The determinants and eects of political connections in banking have received extensive attention from academics and policymakers, especially after the outburst of the global financial crisis. The overarching theme and primary objective of the present thesis is to contribute to the aforementioned stream of research by attempting to answer the following question: What is the role of political connections in the banking sector? The output of this thesis contributes to the extant knowledge in three ways. First, it sheds light on whether and how less direct channels of political influence impact regulatory enforcement. Second, it provides a solid explanation in regard to the motives behind lobbying, as well as evidence on how successful it can be for the lobbying firm. Third, it provides evidence on the impact of political connectedness on banking sector profitability under a cross-country scope. To do this, the thesis includes three substantive chapters, each of which examines a certain topic that falls under the above common thematic area. The first two chapters have a narrower focus in the sense that they aim to provide evidence regarding how certain types of political connections influence bank-level regulatory outcomes. The first chapter (Chapter 3) uses a data set of the universe of US Commercial Banks over the period 2000-2015 and shows that being headquartered in a state where an elected official holds a chair position on a Congressional committee related to the banking and financial services industry, reduces a bank’s probability of receiving a formal regulatory enforcement action. This pattern appears to be conditional to certain state-level characteristics, such as economic freedom, corruption, religiosity and political polarization. The second chapter (Chapter 4) aims to shed light on certain fundamental patterns between lobbying and regulatory enforcement in the banking industry by making use of a theoretical model, which yields a set of predictions which are tested empirically. Using a panel data set of 173 large US Bank Holding Companies and their subsidiaries for the years 2002-2017, the findings show that Bank Holding Companies with good corporate governance but a poorly performing portfolio of subsidiaries are more likely to lobby. Moreover, it appears that subsidiaries of lobbying, high governance parent companies are less likely to receive a regulatory enforcement action, but the opposite is true for poor-governance parent companies. The final chapter (Chapter 5) intends to provide evidence regarding the broader eect that political connections may have on a country’s banking sector performance. Using a sample of 59 countries over the years 2003-2007, the main findings suggest that, as political connectedness increases, banking sector performance increases as well. The results of the study are retained when addressing endogeneity concerns. Moreover, findings are robust for a set of alternative sensitivity tests including alternative model specification, sample restriction, as well as controlling for additional country-level characteristics.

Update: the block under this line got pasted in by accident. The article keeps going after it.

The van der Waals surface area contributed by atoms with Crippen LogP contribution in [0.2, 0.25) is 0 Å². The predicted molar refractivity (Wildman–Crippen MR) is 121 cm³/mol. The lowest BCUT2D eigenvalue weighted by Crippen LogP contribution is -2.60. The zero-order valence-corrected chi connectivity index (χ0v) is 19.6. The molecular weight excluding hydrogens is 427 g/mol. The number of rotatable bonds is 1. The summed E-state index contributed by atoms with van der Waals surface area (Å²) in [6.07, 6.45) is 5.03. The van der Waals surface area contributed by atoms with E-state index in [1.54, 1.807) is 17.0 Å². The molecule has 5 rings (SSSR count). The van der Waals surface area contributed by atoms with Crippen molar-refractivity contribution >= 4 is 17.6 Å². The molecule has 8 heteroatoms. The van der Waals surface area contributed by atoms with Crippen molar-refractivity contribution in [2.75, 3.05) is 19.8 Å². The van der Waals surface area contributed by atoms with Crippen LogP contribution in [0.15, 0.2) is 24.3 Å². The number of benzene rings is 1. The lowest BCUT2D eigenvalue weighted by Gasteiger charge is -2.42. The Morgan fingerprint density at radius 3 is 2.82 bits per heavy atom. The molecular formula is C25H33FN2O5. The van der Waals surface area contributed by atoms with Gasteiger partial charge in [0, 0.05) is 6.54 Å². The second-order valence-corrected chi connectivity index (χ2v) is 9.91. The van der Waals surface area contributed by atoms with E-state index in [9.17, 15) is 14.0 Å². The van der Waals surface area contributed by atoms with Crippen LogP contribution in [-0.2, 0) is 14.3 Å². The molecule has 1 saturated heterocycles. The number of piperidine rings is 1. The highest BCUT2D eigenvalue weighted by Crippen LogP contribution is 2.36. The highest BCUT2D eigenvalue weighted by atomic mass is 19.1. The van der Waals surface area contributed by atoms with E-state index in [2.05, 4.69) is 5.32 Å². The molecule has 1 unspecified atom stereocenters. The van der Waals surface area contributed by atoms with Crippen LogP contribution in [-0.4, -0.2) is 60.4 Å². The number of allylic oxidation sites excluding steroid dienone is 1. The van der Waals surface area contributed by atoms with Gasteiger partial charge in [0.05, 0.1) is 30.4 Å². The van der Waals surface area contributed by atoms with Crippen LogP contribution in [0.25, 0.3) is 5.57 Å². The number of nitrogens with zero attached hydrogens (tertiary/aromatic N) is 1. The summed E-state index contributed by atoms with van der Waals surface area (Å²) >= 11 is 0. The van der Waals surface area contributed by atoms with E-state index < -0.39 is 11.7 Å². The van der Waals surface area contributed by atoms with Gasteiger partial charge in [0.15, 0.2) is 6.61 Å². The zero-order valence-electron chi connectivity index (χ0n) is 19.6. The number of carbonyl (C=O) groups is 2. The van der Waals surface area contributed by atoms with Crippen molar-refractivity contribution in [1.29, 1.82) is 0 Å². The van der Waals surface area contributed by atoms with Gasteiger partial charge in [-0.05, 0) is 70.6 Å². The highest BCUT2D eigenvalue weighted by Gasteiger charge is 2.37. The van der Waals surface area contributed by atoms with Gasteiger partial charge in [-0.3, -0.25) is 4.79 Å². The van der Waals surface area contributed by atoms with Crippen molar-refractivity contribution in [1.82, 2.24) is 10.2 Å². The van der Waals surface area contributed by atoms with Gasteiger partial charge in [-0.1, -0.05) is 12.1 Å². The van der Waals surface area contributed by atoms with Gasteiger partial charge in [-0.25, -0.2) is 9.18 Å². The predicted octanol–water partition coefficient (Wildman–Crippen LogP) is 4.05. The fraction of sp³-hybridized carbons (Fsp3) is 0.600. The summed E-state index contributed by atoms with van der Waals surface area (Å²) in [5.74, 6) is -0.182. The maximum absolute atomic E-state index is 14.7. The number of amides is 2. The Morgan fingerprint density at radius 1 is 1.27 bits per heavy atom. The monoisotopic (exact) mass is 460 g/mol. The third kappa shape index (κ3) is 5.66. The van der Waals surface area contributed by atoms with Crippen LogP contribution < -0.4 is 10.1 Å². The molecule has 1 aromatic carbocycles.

|Date of Award||Oct 2019|
|Supervisor||Ansgar Wohlschlegel (Supervisor) & Gioia M. R. Pescetto (Supervisor)|